MLAs question New Brunswick’s language duality
July 1st, 2011Glen Tait and Sherry Wilson question cost of duality in N.B’s. health and education sectors with province in financial crisis.
by shawn berry,Times & Transcript,Moncton, New Brunswickhttp://timestranscript.canadaeast.com/newstoday/article/1420284
FREDERICTON – Premier David Alward distanced himself yesterday from comments by two backbench Tories who questioned the cost of duality in New Brunswick’s health and education sectors.
“I was quite frankly disappointed with what I heard from the two members today. Their comments certainly do not reflect our platform commitments or the policy of our party,” Alward said yesterday by telephone.
“I have not spoken with them yet. I have left a message for the two members to call me. I want to hear directly from them.”
Saint John East MLA Glen Tait and Petitcodiac MLA Sherry Wilson declined to speak with reporters yesterday afternoon as they left a committee meeting.
During a hearing earlier in the day with the province’s Official Languages Commissioner, Michel Carrier, Tait questioned why there were both English and French-language schools and hospitals in the province and not bilingual institutions.
“This province is in a very terrible financial crisis. We hear most departments say they can’t stand any other cuts.
“It’s becoming very costly to offer duality services rather than bilingual services,” he said.
Wilson later told Carrier “I see that since I have been in government, some things are not affordable because of duality.”
She later asked if there might be a way to streamline some services, saying that a family member in her riding lives next door to a child for whom a bus is diverted 20 miles to send a child to a French-language school.
“It’s expensive, it isn’t affordable and it angers people,” Wilson told Carrier.
Carrier told them that putting languages services on the chopping block shouldn’t be seen as the solution to solve New Brunswick’s economic woes.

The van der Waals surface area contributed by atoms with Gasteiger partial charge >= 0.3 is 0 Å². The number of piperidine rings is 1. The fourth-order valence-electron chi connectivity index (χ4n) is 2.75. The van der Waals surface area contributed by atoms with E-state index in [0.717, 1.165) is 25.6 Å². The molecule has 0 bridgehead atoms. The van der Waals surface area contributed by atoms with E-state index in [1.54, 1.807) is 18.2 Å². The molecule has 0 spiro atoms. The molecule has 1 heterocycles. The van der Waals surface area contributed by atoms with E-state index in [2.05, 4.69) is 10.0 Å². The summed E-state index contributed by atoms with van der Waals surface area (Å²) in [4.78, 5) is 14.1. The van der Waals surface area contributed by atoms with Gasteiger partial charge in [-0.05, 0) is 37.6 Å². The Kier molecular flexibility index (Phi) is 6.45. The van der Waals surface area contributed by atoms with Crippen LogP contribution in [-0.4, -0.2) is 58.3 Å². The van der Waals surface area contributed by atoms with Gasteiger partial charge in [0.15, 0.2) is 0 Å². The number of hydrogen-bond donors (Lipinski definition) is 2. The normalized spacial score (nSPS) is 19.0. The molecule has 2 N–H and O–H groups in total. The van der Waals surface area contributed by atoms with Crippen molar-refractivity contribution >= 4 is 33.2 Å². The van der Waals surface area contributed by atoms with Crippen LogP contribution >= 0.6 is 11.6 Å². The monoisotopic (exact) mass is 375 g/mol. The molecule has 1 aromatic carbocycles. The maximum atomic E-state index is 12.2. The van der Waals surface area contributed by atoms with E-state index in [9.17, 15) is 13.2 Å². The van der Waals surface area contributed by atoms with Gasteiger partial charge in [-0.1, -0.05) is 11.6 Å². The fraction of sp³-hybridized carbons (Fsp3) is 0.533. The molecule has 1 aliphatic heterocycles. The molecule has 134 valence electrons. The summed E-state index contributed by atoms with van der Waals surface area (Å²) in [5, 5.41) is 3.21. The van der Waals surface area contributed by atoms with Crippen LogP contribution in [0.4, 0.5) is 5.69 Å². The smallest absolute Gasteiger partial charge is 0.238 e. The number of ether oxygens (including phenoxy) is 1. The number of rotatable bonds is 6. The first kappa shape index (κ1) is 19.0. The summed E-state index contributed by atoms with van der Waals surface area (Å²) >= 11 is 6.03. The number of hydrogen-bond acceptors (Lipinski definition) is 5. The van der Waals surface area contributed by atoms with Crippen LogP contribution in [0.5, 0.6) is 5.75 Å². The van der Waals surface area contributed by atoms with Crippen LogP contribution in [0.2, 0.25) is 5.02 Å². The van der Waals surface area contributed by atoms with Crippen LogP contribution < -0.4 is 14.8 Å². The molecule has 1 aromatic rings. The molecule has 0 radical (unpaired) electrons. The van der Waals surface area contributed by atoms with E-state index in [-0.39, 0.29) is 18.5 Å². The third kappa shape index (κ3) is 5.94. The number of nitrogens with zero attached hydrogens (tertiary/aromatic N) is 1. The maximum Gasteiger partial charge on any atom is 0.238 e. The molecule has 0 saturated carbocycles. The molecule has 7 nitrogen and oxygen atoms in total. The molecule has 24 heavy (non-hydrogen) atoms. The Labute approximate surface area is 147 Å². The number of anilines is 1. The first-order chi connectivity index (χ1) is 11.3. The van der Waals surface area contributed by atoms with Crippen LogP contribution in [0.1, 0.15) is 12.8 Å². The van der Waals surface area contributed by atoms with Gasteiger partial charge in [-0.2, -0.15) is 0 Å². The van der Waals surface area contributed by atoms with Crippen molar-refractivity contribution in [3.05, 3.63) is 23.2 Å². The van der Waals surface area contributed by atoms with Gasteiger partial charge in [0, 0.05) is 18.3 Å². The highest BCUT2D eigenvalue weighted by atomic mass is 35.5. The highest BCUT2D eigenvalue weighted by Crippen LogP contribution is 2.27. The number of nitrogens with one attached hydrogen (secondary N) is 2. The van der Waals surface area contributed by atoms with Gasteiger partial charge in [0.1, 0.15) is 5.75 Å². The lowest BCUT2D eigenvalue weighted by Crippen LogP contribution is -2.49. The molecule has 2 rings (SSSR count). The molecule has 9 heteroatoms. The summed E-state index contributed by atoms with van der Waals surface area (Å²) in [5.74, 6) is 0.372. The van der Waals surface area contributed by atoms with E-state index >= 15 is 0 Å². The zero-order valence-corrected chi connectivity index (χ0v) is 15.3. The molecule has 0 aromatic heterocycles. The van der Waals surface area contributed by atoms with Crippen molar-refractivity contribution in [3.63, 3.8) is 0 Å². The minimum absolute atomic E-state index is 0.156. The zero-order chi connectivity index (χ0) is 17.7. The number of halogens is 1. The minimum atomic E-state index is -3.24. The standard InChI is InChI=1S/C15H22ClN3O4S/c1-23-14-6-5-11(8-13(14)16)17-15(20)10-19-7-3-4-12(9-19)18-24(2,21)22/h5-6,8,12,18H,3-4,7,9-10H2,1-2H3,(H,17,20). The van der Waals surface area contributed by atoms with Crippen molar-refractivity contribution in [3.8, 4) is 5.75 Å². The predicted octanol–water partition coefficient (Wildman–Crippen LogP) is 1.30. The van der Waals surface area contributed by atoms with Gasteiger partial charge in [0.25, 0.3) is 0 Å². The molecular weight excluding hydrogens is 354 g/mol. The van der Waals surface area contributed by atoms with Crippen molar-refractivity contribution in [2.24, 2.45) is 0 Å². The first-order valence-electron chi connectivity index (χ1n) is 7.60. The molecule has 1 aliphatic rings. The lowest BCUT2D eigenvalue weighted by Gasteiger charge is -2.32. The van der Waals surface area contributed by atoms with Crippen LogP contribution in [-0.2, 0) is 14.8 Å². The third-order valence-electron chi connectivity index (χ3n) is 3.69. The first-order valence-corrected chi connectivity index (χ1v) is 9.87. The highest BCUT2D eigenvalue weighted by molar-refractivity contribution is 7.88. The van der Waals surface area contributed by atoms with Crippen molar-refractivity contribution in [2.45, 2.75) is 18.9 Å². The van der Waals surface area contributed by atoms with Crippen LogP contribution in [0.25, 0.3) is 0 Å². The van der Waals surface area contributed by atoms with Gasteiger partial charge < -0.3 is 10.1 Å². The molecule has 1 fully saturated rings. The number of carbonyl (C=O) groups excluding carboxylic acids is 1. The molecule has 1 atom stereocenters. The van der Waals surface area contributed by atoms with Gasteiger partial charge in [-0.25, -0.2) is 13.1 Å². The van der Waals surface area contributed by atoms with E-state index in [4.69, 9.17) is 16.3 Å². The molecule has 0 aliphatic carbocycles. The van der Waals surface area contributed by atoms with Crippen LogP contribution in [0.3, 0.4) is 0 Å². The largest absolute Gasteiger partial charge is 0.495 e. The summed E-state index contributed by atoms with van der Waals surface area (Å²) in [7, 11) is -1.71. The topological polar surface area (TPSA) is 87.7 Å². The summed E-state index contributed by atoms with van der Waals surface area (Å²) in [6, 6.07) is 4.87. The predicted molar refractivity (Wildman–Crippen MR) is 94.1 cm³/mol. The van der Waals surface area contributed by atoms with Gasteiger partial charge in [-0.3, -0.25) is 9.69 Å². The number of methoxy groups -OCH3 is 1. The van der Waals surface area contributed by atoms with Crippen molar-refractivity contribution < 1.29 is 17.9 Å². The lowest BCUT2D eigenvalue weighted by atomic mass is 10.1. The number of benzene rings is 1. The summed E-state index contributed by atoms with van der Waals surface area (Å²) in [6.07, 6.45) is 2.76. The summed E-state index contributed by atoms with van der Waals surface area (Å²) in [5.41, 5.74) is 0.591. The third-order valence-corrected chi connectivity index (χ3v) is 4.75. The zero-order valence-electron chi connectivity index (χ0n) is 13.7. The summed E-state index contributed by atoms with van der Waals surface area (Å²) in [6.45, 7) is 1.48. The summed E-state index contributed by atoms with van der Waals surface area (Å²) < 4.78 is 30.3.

“You have got to look at bilingualism as something more than a burden,” he told Tait.
“It’s not an accounting position, it’s more of an ideological position,” Carrier said.
“As a party and a government we have a history of supporting our constitutional obligations and also the spirit of building the equality of our two linguistic communities on a service and cultural level,” the premier said.
To date, the Alward government has steered clear of any major controversy over New Brunswick’s status as Canada’s only officially bilingual province.
The government recently named a committee of legislators to review the province’s Official Languages Act. That review is to be complete by next year.
The premier said the government has held caucus briefings for members outlining the government’s obligations under New Brunswick’s Official Languages Act and the Canadian Charter of Rights and Freedoms.
Carrier said that while hospitals and other health facilities may operate as anglophone or francophone institutions, he said they all have a responsibility to afford services in either official language.
But he said even he has had trouble accessing French-language medical services.
Carrier also said no one talks about cutting services to other groups in the province – like senior citizens.
While talking to MLAs, Carrier said he feels his office is sometimes misunderstood.
“My job is that of an advocate. I’m a watchdog, but I’m not mean-spirited or an angry person,” he said.
“The Official Languages Act was never created to make people bilingual. But it has created an opportunity to allow people to become bilingual if they choose to.”
Wilson highlighted cases where a family member and an acquaintance did not qualify for jobs because they were not bilingual.
Carrier told the committee that it is a myth that one needs to be bilingual to work for the government.
At least six out of every 10 positions in government and Crown corporations are designated unilingual, he said.
Wilson also said there are concerns about the fact that the Official Languages Act has been used by some to try to avoid fines.
She pointed to one specific example cited during the hearing where a driver tried to challenge a speeding ticket because the police officer did not make an active offer to serve him in the official language of his choice.
“If you’re speeding, in French or English, you should get a ticket,” she said.
The driver in question in the 2008 case cited yesterday was Paul Robichaud, now the province’s deputy premier. Though the judge agreed his rights were violated, Robichaud’s challenge of the ticket – because the officer didn’t offer to serve him in English – was dismissed and Robichaud was fined.
Robichaud said last year that he challenged the ticket in a bid to ensure every New Brunswicker was offered the right to access service in either official languages. More recently, some impaired driving cases have been thrown out because officers didn’t make an offer of service. One case has been appealed by the province.
Carrier said there’s a knee-jerk reaction that happens in some quarters when it comes to New Brunswick’s linguistic reality.
“You can’t start by saying that bilingualism is one of the culprits of our economic situation,” he said.